Kong: Skull Island: This Kong is Just Way Too Big


This isn’t a takedown of Kong: Skull Island. There’s no issue to be brought up about the plot or acting, the premise or casting, or any of the other big picture parts of the movie. On the whole, I found it super enjoyable and not what I was expecting in a pleasurable way.

There’s just one thing that never felt right to me: this Kong is just way too big.

Now, the whole point of King Kong is that it’s a big ole ape, making it a wonder of the world. The Kongs in the 1933 movie and the 2005 movie – the only ones I am familiar with and therefore the only ones that matter – were roughly 25 feet tall. The new Kong, who is apparently not King Kong but just a regular Kong, who also happens to be a lot more massive than the King, is 100 feet tall. That’s both massive and, to my eyes, a massive mistake.

God Level

Director Jordan Vogt-Roberts said of his new Kong: “If you stand in front of a 100-foot-tall bipedal ape with a sense of nobility to it, I want your brain to say, ‘The only way I reconcile this is to say that’s a god.” Which makes sense for the movie: it easily establishes, through Kong and the numerous other primordial, inhumane creatures I was not expecting to see, that as a human stepping onto Skull Island, you ain’t shit. It works.

But holy crap is Kong huge. And there’s a point of huge where huge stops becoming meaningful and gets distracting. I don’t know where that is, but I think it’s somewhere between 25 and 100 feet tall. An average gorilla is just 5.5 feet tall with 350 pounds of pure muscle that Arnold Schwarzenegger could only dream of. Harambe aside, nobody is messing with even normal sized primates.

So why did this new Kong have to get so comically large? Making it 20 times larger than a dang gorilla and 4 times larger than the old Kongs is overkill. I’ve been trying to think of the smallest “bipedal ape” I would see as a god. Surely the 25-foot ape of past Kongs that climbs the Empire State Building and shows critical thinking to protect a much smaller primate would lead me to believe that this thing above the natural order of my world. Even something half that size would be twice my size, and I’m a fairly tall human. Any creature that has the same basic anatomy as me but whose head pokes above a basketball rim is a god as far as I’m concerned. That extra 80 or 90 feet of ape in the new Kong is just wasted space.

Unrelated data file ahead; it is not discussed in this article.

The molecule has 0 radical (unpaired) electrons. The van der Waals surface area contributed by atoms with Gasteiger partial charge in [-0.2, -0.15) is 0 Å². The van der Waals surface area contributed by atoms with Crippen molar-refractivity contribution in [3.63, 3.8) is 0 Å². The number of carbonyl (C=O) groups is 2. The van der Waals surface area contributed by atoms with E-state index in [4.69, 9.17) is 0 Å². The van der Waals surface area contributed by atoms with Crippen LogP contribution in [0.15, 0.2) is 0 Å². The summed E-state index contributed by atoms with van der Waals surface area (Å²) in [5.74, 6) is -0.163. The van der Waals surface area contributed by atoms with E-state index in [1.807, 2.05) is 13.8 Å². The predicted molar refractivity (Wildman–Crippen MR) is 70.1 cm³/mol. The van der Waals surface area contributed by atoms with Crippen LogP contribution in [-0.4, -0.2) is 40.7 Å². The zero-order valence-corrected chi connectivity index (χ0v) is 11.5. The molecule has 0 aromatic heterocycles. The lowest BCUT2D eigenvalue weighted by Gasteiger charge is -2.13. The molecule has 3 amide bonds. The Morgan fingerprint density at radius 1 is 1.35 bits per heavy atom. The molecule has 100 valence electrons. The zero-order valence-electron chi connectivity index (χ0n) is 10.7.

The Neil deGrasse Tyson Argument

Ten feet is a good starting point for god status because there once was a 10-foot-tall primate walking this very Earth. This now-extinct creature is Exhibit A for the case against the new Kong because guess what: it’s extinct. At one-tenth the size of the new Kong, it required too much food to survive and couldn’t adapt to a changing climate. This new Kong doesn’t pass the eye test or scientific precedent.

If we are to believe John C. Reilly’s character, and I very much wish to, there used to be a whole pack of these beasts roaming around this relatively small island. Combine all those mouths to feed with every other gigantic creature shown and not shown in the short time the expedition in the film took place, there’s just no way there was enough vegetation or lower links in the food chain to sustain a robust population of prehistoric creatures.

The human stomach is roughly the size of a fist and can expand to about a half-gallon size to accommodate a large meal. To be blunt, Kong looks like he eats large meals. We can multiply up to assume his stomach fills up to at least 20 gallons. To fuel his apparently constant running and fighting, he’s going to need at least 50 gallons of food a day, and that’s after it’s broken down. Your average gorilla eats around 50 pounds per day; this Kong would need thousands. Think about how many plants that adds up to from just one Kong. Even if you send Joey Chestnut into a Ribfest, the supply only lasts so long.

Either the island would have been laid waste by scavenging or all the creatures would have fought each other to extinction in competition. It’s sad, but it makes more sense than the movie’s version.

(Author’s Note: No Coast Bias’s own Brian Hall and Forbes, both expert sources who carry equal weight, now tell me that the bones of even the smaller Kong likely couldn’t support its massive weight, much less that of the new MegaKong. And if they did there wouldn’t be enough muscle to get him to move around like he does anyway. More science to prove me right!)

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I didn’t enjoy being this critical because, again, I enjoyed Kong: Skull Island. It’s fun, and this new 100-foot-tall Kong is the most interesting yet. He seems like a cool, well-meaning dude and I’m sure he wouldn’t want to be judged by his size, but it can’t be avoided. He’s just ridiculously too big.



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